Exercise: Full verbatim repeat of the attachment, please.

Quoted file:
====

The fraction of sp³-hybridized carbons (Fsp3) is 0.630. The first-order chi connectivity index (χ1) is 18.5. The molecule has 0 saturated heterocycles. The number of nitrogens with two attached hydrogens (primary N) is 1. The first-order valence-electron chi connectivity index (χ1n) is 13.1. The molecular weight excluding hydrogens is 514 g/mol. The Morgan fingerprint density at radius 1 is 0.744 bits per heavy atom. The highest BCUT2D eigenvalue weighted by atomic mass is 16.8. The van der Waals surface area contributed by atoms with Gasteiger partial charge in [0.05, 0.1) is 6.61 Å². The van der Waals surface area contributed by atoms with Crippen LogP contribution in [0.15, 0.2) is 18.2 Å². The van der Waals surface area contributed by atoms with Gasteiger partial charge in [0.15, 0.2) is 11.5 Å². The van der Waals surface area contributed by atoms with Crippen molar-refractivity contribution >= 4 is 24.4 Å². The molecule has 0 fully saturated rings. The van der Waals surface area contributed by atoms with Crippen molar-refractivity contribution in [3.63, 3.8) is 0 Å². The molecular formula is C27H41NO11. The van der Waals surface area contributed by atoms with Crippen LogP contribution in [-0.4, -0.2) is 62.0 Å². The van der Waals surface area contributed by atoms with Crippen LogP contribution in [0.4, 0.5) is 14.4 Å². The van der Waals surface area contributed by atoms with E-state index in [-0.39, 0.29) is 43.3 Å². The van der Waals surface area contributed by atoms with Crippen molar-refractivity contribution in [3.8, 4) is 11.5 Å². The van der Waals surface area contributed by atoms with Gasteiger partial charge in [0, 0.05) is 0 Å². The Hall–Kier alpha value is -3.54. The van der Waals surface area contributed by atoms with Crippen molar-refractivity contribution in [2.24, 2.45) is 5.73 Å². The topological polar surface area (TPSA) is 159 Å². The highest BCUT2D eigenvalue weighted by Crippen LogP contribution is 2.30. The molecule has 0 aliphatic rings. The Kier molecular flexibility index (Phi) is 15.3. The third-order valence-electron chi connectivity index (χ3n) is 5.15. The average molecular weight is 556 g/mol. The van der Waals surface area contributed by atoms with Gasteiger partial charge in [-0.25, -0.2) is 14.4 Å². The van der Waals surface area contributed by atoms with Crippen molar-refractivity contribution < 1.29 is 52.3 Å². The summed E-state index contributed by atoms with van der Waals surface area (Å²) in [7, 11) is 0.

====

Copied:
The fraction of sp³-hybridized carbons (Fsp3) is 0.630. The first-order chi connectivity index (χ1) is 18.5. The molecule has 0 saturated heterocycles. The number of nitrogens with two attached hydrogens (primary N) is 1. The first-order valence-electron chi connectivity index (χ1n) is 13.1. The molecular weight excluding hydrogens is 514 g/mol. The Morgan fingerprint density at radius 1 is 0.744 bits per heavy atom. The highest BCUT2D eigenvalue weighted by atomic mass is 16.8. The van der Waals surface area contributed by atoms with Gasteiger partial charge in [0.05, 0.1) is 6.61 Å². The van der Waals surface area contributed by atoms with Crippen LogP contribution in [0.15, 0.2) is 18.2 Å². The van der Waals surface area contributed by atoms with Gasteiger partial charge in [0.15, 0.2) is 11.5 Å². The van der Waals surface area contributed by atoms with Crippen molar-refractivity contribution >= 4 is 24.4 Å². The molecule has 0 fully saturated rings. The van der Waals surface area contributed by atoms with Crippen molar-refractivity contribution in [3.63, 3.8) is 0 Å². The molecular formula is C27H41NO11. The van der Waals surface area contributed by atoms with Crippen LogP contribution in [-0.4, -0.2) is 62.0 Å². The van der Waals surface area contributed by atoms with Crippen LogP contribution in [0.4, 0.5) is 14.4 Å². The van der Waals surface area contributed by atoms with E-state index in [-0.39, 0.29) is 43.3 Å². The van der Waals surface area contributed by atoms with Crippen molar-refractivity contribution in [3.8, 4) is 11.5 Å². The van der Waals surface area contributed by atoms with Gasteiger partial charge in [0, 0.05) is 0 Å². The Hall–Kier alpha value is -3.54. The van der Waals surface area contributed by atoms with Crippen molar-refractivity contribution in [2.24, 2.45) is 5.73 Å². The topological polar surface area (TPSA) is 159 Å². The highest BCUT2D eigenvalue weighted by Crippen LogP contribution is 2.30. The molecule has 0 aliphatic rings. The Kier molecular flexibility index (Phi) is 15.3. The third-order valence-electron chi connectivity index (χ3n) is 5.15. The average molecular weight is 556 g/mol. The van der Waals surface area contributed by atoms with Gasteiger partial charge in [-0.25, -0.2) is 14.4 Å². The van der Waals surface area contributed by atoms with Crippen molar-refractivity contribution < 1.29 is 52.3 Å². The summed E-state index contributed by atoms with van der Waals surface area (Å²) in [7, 11) is 0.